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Doing business in the Netherlands: Staff welfare

21 March 2012
by Ina Dimireva -- last modified 30 March 2012

In the Netherlands, government rules on staff welfare can be found in the Working Conditions Act, the Working Conditions Decree, the government's Health and Safety Regulations and also its Guidelines on Working Conditions, including standards.


Legal requirements

Working Conditions Act

Working Conditions Decree

Guidelines on working conditions

Employing people places extra demands on you and your business practices. A personnel policy is therefore necessary to cater for things like evaluation and operational discussions, pay and health-related absenteeism, etc. You will have to plan for training and ensure that workers are given decent working conditions and a voice within the company.

The Dutch Ministry of Social Affairs and Employment (SZW) promotes decent working conditions and health and safety in the workplace.

Employment conditions

Social rules

Non-discrimination, equal treatment and gender equality 

Businesses are not allowed to discriminate against personnel on the grounds of race, age or gender. The rules on non-discrimination are contained in, for example, the Equal Treatment Act, the Equal Treatment in Employment (Age Discrimination) Act and the Equal Treatment (Men and Women) Act.

Equal Treatment Act

Equal Treatment in Employment (Age Discrimination) Act

Equal Treatment (Men and Women) Act

Health and safety at work

It is up to you and your colleagues to determine how to achieve the safety targets defined by the government. You need to record discussions you have on the issue in a Health and Safety Catalogue. This may be valid either for a single business or an entire sector.

For example, the catalogue will contain measures for safer working, NEN standards, best practices, your own standards and guidelines, manuals, and safety techniques.

Safety at work

Health and Safety Policy for employers

Labour law

Rules on labour law are set out, for example, in the Disablement Benefits Act, the Code of Civil Procedure, the Collective Agreements Act and Volume 7 of the Dutch Civil Code.

Disablement Benefits Act

Code of Civil Procedure

Collective Agreements Act

Dutch Civil Code, Volume 7

Law applicable to contractual obligations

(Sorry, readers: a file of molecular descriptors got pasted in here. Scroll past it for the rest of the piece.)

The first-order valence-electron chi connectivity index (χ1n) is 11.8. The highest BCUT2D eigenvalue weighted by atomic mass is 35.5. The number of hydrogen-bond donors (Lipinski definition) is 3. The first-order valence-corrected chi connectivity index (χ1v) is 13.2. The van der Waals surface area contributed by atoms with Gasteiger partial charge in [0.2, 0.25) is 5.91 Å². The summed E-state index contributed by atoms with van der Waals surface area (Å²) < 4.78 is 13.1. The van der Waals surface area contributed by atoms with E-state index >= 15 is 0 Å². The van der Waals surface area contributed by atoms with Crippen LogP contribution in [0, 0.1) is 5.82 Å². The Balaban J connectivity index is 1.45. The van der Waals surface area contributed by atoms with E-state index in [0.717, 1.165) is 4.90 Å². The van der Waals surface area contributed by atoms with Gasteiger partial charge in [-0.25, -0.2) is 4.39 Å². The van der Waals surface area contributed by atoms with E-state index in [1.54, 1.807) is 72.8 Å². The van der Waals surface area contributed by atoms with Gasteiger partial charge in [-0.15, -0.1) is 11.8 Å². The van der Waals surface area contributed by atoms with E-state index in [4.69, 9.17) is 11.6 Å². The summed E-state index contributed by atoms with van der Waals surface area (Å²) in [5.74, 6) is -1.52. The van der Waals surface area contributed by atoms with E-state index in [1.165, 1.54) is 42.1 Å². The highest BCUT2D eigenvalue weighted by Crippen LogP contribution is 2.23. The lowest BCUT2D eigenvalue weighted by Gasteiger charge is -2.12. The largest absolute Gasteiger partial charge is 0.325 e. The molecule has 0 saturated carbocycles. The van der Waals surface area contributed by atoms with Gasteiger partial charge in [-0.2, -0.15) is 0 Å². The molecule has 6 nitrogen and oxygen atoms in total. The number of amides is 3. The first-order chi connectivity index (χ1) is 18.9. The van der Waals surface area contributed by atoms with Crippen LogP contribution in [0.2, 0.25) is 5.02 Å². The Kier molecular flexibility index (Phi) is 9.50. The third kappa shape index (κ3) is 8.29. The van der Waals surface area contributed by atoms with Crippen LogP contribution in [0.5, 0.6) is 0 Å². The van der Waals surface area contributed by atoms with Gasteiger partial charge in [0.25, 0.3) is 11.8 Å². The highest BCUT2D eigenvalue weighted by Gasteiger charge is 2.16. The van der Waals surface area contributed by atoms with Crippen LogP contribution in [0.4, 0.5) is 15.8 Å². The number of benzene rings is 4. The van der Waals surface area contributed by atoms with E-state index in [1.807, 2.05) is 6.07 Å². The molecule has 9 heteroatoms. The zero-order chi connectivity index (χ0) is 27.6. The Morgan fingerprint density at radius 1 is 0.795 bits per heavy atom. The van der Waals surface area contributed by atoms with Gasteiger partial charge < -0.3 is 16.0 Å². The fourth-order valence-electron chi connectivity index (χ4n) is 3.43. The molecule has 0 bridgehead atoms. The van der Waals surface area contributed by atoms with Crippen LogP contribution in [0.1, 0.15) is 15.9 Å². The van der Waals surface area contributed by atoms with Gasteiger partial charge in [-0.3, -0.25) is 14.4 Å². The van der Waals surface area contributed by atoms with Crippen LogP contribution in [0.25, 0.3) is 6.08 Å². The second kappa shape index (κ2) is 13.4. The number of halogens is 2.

Volume 7 of the Dutch Civil Code contains rules on contracts of employment.

Dutch Civil Code: labour agreements


Labour disputes should be divided up into:

  • individual disputes: involving differences between you and an employee, e.g. about pay or transfers;
  • collective disputes: involving differences between you and the works council, or between an employers' association and a trade union;
  • other disputes: involving issues like discrimination, sexual harassment and 'whistleblowing'.

There are various methods for resolving disputes, e.g. mediation, the intervention of an industrial committee, or legal action.

Mandatory social rules complete the requirements related to managing staff.

Businesses are free to go beyond the minimum social legal requirements at their own initiative.

Administrative procedures

Social insurance

Employers must insure their personnel to ensure they receive temporary allowances if they become ill, unfit for work or unemployed. Personnel are also insured for leave in the event of pregnancy or adoption. These types of employee insurance are administered by the Employee Insurance Agency (UWV), which pays insurance premiums over to the Tax Authority.

UWV employee insurance


You can find information on corporate social responsibility here:

CSR Netherlands

Information from the Dutch government can be found on the website, which lists at a glance all the various relevant dos and don'ts, e.g. licences and requirements, laws and regulations, taxes and subsidies.

Government information for entrepreneurs employing personnel

Source: European Commission

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